The Australian Chamber Choir is well-known for its faultless presentation of a full and varied program of high quality, carefully placed repertoire, illuminating program notes and full texts and translations. Full credit goes to this quintet for demonstrating such grand achievement as soloists and ensemble in varied styles of music spanning nine centuries. Being “remote” did not diminish the sense that these singers are fully “into the music” and the human connection of singing together could be clearly felt.

Three joyful arrangements of Afro-American Spirituals were a most enjoyable and welcomed thematic finale. Down By The River To Pray allowed solo voices to shine, duos added much colour and personality, and effective low sustained accompaniments lifted soprano soloists into the light. In the traditional Deep River, smooth rhythms produced a calm, respectful, spiritual resolution. An old favourite, Wade In The Water was most energetic, colourful and up tempo with percussive bass voices adding syncopated energy towards the celebratory last bars.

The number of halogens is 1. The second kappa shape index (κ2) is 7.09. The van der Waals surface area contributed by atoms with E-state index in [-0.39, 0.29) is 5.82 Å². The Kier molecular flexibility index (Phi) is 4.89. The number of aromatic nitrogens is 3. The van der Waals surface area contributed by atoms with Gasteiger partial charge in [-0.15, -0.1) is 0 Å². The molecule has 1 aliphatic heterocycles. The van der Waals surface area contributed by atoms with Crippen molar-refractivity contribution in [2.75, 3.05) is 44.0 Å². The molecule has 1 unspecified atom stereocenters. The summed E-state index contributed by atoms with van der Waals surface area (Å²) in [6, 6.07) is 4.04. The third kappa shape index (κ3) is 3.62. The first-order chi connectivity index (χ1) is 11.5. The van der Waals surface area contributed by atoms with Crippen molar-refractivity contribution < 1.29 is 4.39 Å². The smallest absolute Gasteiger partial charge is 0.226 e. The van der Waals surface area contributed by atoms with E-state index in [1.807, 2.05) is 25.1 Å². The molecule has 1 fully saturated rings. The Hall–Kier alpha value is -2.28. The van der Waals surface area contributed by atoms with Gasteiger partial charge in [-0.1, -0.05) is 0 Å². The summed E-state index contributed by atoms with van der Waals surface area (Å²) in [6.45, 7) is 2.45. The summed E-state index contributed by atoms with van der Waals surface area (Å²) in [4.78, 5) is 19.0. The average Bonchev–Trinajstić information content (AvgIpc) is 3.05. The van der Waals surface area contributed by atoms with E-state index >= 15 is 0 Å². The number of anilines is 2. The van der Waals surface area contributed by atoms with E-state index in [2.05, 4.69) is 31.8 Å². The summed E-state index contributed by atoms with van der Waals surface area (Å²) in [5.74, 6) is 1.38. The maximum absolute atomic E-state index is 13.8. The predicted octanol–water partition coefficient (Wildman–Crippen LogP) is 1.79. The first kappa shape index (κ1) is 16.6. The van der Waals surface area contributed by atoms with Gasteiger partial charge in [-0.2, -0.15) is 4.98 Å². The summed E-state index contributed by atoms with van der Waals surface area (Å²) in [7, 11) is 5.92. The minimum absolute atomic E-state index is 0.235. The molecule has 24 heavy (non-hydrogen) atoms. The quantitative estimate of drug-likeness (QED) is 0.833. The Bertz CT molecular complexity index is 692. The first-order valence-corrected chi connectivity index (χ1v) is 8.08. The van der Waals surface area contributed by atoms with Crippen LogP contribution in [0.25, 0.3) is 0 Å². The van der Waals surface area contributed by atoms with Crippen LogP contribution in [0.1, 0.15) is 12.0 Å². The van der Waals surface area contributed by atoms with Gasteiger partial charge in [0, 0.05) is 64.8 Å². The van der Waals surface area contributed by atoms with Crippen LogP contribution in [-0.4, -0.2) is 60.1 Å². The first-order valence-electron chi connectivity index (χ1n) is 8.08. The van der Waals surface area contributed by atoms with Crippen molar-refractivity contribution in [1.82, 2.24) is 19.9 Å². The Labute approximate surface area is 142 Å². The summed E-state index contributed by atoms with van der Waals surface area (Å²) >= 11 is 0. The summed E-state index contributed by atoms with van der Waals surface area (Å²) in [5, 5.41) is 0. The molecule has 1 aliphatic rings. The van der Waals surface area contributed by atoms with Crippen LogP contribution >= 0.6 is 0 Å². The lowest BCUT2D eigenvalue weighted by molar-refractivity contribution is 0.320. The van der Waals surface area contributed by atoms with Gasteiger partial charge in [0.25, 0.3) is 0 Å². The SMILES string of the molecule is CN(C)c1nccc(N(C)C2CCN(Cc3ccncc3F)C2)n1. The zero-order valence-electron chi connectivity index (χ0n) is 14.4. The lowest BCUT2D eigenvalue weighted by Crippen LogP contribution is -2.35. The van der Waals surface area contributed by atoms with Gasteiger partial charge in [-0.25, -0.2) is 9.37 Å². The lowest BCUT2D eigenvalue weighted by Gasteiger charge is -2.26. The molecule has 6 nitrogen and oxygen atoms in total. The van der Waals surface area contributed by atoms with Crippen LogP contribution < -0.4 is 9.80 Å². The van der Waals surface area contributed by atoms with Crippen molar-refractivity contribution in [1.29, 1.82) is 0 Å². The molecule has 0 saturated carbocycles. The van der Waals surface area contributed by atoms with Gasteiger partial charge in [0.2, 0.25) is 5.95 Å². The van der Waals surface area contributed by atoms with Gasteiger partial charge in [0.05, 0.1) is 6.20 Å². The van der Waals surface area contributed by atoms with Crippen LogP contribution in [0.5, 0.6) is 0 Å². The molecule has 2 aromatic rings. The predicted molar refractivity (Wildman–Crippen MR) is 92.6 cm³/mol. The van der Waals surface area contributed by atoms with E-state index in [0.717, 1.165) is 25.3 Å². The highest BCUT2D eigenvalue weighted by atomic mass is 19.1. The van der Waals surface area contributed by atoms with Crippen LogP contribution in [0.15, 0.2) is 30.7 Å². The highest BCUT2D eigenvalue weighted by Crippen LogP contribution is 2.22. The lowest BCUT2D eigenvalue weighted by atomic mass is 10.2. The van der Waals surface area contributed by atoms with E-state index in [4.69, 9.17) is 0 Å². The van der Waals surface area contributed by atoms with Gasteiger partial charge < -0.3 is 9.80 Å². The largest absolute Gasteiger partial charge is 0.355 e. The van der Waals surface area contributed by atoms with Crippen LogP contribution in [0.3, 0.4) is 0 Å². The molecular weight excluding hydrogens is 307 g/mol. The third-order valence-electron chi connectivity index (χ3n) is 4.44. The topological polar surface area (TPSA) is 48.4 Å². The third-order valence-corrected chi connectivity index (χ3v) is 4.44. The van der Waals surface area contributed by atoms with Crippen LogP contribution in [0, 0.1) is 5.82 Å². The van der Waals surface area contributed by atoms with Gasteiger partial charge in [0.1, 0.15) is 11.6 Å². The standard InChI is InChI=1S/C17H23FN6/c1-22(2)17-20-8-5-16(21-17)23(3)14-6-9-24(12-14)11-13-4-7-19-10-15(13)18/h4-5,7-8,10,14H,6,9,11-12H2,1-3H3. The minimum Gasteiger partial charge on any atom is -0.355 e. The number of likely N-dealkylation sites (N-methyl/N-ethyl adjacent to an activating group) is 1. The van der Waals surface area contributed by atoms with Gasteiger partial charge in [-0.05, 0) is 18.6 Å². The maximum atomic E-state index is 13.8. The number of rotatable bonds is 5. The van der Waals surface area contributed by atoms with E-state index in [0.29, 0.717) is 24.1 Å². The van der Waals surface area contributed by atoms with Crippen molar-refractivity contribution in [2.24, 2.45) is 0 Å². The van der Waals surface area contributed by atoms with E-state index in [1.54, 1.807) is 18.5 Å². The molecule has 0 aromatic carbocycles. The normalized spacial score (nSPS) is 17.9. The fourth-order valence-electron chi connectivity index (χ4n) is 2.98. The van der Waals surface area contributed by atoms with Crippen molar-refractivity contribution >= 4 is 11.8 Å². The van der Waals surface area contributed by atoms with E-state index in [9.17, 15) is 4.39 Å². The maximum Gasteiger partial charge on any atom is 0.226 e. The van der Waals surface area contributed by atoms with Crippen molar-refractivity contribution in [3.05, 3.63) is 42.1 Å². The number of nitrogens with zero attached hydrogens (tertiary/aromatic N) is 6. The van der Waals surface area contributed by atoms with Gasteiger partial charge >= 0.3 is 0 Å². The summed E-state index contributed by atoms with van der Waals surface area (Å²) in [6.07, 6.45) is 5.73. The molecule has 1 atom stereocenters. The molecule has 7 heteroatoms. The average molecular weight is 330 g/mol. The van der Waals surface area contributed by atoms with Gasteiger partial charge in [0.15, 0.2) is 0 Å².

Elizabeth Anderson’s arrangement of the swing standard We’ll Meet Again has been the signature encore closing their Melbourne Digital Concert Hall concerts this year. Resilient, upbeat and inventive, the ACC and its fantastic offspring will certainly keep us wanting to meet them again and again.

Image supplied

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Julie McErlain reviewed “Water Music”, performed by the Australian Chamber Choir ACC5 at Loreto Chapel, Mandeville Hall and presented online by Melbourne Digital Concert Hall on November 15, 2020.